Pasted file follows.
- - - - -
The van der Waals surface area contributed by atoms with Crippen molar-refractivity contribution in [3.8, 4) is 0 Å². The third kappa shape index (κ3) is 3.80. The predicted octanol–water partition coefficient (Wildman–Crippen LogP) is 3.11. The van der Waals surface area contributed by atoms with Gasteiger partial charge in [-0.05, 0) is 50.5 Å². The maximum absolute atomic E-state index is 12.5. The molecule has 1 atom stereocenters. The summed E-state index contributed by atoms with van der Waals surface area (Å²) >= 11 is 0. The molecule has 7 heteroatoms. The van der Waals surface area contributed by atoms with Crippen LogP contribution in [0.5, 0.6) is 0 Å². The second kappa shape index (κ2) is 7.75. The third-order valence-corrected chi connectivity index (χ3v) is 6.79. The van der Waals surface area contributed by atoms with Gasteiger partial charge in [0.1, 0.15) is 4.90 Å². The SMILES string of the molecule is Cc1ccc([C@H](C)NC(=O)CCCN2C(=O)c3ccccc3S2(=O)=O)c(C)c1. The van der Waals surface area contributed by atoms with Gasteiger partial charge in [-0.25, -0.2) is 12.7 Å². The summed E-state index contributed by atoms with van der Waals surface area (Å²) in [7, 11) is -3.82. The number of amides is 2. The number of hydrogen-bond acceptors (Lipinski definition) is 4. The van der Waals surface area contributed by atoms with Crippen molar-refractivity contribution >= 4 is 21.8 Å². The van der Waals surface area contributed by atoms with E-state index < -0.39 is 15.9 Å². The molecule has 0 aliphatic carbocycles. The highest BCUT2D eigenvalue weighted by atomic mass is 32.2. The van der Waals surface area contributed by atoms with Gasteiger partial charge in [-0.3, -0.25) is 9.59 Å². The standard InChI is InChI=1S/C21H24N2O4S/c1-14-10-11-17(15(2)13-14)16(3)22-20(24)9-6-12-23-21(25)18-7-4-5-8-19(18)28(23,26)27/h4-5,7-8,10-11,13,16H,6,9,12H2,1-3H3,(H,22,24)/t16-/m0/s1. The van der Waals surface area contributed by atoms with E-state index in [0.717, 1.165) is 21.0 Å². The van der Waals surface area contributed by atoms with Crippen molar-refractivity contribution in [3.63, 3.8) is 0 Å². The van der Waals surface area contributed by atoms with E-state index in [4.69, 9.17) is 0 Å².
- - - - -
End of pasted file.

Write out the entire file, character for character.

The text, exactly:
The van der Waals surface area contributed by atoms with Crippen molar-refractivity contribution in [3.8, 4) is 0 Å². The third kappa shape index (κ3) is 3.80. The predicted octanol–water partition coefficient (Wildman–Crippen LogP) is 3.11. The van der Waals surface area contributed by atoms with Gasteiger partial charge in [-0.05, 0) is 50.5 Å². The maximum absolute atomic E-state index is 12.5. The molecule has 1 atom stereocenters. The summed E-state index contributed by atoms with van der Waals surface area (Å²) >= 11 is 0. The molecule has 7 heteroatoms. The van der Waals surface area contributed by atoms with Crippen LogP contribution in [0.5, 0.6) is 0 Å². The second kappa shape index (κ2) is 7.75. The third-order valence-corrected chi connectivity index (χ3v) is 6.79. The van der Waals surface area contributed by atoms with Gasteiger partial charge in [0.1, 0.15) is 4.90 Å². The SMILES string of the molecule is Cc1ccc([C@H](C)NC(=O)CCCN2C(=O)c3ccccc3S2(=O)=O)c(C)c1. The van der Waals surface area contributed by atoms with Gasteiger partial charge in [-0.25, -0.2) is 12.7 Å². The summed E-state index contributed by atoms with van der Waals surface area (Å²) in [7, 11) is -3.82. The number of amides is 2. The number of hydrogen-bond acceptors (Lipinski definition) is 4. The van der Waals surface area contributed by atoms with Crippen molar-refractivity contribution >= 4 is 21.8 Å². The van der Waals surface area contributed by atoms with E-state index < -0.39 is 15.9 Å². The molecule has 0 aliphatic carbocycles. The highest BCUT2D eigenvalue weighted by atomic mass is 32.2. The van der Waals surface area contributed by atoms with Gasteiger partial charge in [-0.3, -0.25) is 9.59 Å². The standard InChI is InChI=1S/C21H24N2O4S/c1-14-10-11-17(15(2)13-14)16(3)22-20(24)9-6-12-23-21(25)18-7-4-5-8-19(18)28(23,26)27/h4-5,7-8,10-11,13,16H,6,9,12H2,1-3H3,(H,22,24)/t16-/m0/s1. The van der Waals surface area contributed by atoms with E-state index in [0.717, 1.165) is 21.0 Å². The van der Waals surface area contributed by atoms with Crippen molar-refractivity contribution in [3.63, 3.8) is 0 Å². The van der Waals surface area contributed by atoms with E-state index in [4.69, 9.17) is 0 Å².